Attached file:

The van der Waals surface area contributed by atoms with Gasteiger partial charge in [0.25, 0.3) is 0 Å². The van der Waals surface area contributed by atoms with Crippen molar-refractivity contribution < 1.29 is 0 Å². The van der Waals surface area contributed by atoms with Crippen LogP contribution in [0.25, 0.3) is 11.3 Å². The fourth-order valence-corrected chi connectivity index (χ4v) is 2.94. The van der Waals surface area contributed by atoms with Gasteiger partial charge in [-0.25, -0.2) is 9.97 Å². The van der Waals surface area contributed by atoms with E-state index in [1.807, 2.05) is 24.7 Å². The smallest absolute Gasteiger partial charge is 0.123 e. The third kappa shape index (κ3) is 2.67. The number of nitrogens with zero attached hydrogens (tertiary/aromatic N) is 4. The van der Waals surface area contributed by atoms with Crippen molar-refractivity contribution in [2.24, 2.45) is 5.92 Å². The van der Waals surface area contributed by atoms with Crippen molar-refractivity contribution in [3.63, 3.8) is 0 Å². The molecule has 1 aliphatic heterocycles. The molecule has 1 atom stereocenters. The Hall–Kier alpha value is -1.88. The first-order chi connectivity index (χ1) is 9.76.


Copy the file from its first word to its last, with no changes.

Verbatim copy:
The van der Waals surface area contributed by atoms with Gasteiger partial charge in [0.25, 0.3) is 0 Å². The van der Waals surface area contributed by atoms with Crippen molar-refractivity contribution < 1.29 is 0 Å². The van der Waals surface area contributed by atoms with Crippen LogP contribution in [0.25, 0.3) is 11.3 Å². The fourth-order valence-corrected chi connectivity index (χ4v) is 2.94. The van der Waals surface area contributed by atoms with Gasteiger partial charge in [-0.25, -0.2) is 9.97 Å². The van der Waals surface area contributed by atoms with E-state index in [1.807, 2.05) is 24.7 Å². The smallest absolute Gasteiger partial charge is 0.123 e. The third kappa shape index (κ3) is 2.67. The number of nitrogens with zero attached hydrogens (tertiary/aromatic N) is 4. The van der Waals surface area contributed by atoms with Crippen molar-refractivity contribution in [2.24, 2.45) is 5.92 Å². The van der Waals surface area contributed by atoms with Crippen molar-refractivity contribution in [3.63, 3.8) is 0 Å². The molecule has 1 aliphatic heterocycles. The molecule has 1 atom stereocenters. The Hall–Kier alpha value is -1.88. The first-order chi connectivity index (χ1) is 9.76.